The Tough Questions
One of the reasons that we need mentors in our lives is because we need a person to ask us the hard questions. Many people are too polite or afraid of hurting our feelings to be completely honest about where they see our flaws. And let’s be honest with ourselves; we don’t always want to hear it either. This is why having a safe place where these questions can be asked by someone we trust is so important and essential to building relational bonds between mentor and mentee.
Even if your mentee knows that your job is to ask the hard questions, they may be reluctant or defensive when it comes down to it. The relationship between mentors and mentees dig deeper than most relationships usually go, leading the mentee into vulnerable and difficult places. So how can you, as a mentor, make this easier for yourself and your mentee? How do you ask the hard questions in the best way?
My own mentor, Keith Farmer, is excellent at asking the tough questions in a way that feels disarming. For example, in helping me recover from burnout, he knew that one of my red flags was reaching for an extra glass after some wine after dinner. (for more flags see Burnout and Beyond). He knew that asking how I’m going as far as alcohol is concerned, is a good way to gauge where I’m at in other areas of life. If I admit that I did help myself to a third glass he would ask me about what else is going on in life… What is fueling this thirst? Consumption was a symptom of a bigger problem. He helped with fixing the problem and consumption then moderated. While it is a mentor’s job to help their mentee grow, the relationship must feel non-judgemental and compassionate. I know Keith is for me, not against me.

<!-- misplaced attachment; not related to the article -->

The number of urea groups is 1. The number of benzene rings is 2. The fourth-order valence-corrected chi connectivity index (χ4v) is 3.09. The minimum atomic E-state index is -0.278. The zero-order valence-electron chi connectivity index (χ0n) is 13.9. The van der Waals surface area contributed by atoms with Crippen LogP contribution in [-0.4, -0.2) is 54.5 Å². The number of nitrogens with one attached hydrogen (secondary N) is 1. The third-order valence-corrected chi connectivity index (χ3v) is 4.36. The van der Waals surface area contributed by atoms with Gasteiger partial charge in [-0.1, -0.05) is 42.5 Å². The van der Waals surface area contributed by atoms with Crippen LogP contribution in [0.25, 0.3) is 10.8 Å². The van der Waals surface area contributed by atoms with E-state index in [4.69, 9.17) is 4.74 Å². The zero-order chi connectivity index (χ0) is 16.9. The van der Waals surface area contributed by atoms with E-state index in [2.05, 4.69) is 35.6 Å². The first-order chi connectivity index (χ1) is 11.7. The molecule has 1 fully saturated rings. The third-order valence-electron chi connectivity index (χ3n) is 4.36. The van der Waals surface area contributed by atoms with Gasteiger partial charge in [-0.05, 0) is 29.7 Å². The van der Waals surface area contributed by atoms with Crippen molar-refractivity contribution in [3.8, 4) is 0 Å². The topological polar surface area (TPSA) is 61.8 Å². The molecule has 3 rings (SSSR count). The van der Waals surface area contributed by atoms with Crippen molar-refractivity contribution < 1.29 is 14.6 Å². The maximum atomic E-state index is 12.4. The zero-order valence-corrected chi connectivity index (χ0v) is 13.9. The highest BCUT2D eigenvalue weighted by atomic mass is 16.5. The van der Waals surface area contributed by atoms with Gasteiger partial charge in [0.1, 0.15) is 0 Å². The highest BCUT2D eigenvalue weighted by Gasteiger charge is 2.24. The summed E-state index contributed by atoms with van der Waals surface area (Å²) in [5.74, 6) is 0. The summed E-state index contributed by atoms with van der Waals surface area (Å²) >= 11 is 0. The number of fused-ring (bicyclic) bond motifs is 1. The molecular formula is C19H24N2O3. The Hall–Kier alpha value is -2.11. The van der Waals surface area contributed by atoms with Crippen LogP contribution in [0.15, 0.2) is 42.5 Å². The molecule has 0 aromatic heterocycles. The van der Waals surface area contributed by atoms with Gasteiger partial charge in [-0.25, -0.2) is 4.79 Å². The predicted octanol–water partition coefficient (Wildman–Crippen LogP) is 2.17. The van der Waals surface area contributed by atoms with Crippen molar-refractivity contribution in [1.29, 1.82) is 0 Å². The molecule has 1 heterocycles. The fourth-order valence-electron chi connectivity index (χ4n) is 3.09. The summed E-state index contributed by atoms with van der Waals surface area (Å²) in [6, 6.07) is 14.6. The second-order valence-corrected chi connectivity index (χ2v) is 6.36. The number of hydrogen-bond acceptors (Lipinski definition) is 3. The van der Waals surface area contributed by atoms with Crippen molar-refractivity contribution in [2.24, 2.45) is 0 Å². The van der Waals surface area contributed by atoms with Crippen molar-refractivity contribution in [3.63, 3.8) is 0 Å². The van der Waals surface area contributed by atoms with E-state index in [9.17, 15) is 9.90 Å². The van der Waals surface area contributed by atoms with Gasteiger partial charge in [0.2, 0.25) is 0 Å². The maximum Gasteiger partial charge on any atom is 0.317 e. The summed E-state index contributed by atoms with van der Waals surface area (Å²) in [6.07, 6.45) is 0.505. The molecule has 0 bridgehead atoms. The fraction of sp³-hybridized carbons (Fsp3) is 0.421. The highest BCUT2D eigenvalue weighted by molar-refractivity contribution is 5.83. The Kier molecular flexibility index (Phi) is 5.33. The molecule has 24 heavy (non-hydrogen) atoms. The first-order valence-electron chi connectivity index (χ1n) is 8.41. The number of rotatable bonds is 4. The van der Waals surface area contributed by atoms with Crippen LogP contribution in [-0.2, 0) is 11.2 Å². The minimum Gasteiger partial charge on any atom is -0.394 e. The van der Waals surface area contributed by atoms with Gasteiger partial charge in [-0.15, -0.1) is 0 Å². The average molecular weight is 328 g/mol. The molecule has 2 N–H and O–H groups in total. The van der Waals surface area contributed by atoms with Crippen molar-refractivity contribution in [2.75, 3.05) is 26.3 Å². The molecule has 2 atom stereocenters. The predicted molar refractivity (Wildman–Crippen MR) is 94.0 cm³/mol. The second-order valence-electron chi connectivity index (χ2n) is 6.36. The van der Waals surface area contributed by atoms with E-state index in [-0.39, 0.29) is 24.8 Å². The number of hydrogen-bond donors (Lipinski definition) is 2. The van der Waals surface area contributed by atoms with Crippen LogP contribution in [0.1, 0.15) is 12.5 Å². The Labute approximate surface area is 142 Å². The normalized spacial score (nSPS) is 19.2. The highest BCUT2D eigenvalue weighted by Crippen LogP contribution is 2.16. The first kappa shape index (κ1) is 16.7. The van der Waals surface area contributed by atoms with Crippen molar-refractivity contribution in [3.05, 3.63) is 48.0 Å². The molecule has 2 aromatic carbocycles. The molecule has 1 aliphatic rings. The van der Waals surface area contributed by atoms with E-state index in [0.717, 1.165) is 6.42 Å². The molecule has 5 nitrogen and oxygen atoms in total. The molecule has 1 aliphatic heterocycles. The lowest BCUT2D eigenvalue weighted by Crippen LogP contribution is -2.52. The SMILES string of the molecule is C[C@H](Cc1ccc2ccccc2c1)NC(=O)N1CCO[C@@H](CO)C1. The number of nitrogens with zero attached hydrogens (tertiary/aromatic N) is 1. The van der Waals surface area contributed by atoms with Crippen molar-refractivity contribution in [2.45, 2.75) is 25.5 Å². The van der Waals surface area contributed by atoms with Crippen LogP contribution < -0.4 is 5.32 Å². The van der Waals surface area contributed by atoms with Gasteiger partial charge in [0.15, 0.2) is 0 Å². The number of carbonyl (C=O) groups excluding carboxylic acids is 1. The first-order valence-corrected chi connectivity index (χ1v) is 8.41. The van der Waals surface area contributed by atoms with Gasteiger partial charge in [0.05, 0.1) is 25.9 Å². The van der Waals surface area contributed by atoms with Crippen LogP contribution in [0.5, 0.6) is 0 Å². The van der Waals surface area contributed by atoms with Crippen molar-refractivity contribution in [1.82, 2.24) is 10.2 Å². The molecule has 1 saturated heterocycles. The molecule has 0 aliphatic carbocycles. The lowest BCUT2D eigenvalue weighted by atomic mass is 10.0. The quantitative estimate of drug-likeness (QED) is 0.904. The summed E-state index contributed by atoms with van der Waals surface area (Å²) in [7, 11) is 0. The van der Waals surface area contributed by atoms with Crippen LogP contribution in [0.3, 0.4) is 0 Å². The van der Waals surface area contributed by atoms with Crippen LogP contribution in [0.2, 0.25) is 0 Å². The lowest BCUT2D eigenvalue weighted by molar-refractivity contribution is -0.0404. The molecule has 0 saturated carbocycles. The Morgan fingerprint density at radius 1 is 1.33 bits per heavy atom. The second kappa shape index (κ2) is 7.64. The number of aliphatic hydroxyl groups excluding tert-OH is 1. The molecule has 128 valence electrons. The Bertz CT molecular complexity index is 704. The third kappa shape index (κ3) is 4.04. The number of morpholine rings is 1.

A good mentor also needs to keep safety in mind. Is anyone being harmed or put in dangerous situations? Mentors have an ethical responsibility to their mentee as well as to themselves and the people around their mentee. While we can still withhold condemnation and judgement, it becomes essential to be serious and direct when asking questions if you sense someone is in danger.
Here are some things to keep in mind the next time you ask a tough question:
- People feel bad about things that aren’t working in their life. They already feel condemned. Adding judgment is only going to make a person become defensive or want to give up.
- The way you phrase your question, the timing of the questions and the tone you use make a huge difference. It should never feel like an attack.
- Check the symptoms. It can be helpful to start with the behaviors you see, and work your way to the root of the problem instead of starting with the main issue immediately.
- Turn it back to them. Ask them what they think the problem is. Often they will ask themselves the hard questions before you need to.
- Read their reaction. Like many aspects of mentoring, knowing when to push and when to back down is essential. Maybe they aren’t ready to answer the questions yet. Maybe they’re ready to tackle an even deeper issue. Shape the path of conversation based on how they respond.
- What is the question you think they want you to ask when you meet next?
- What questions will lead to transformation?
- How am I at asking tough questions? Who can help me see how I could improve?
- Who is asking me difficult questions in my own life?
Romans 8:1 (New International Version):
8:1 Therefore, there is now no condemnation for those who are in Christ Jesus,
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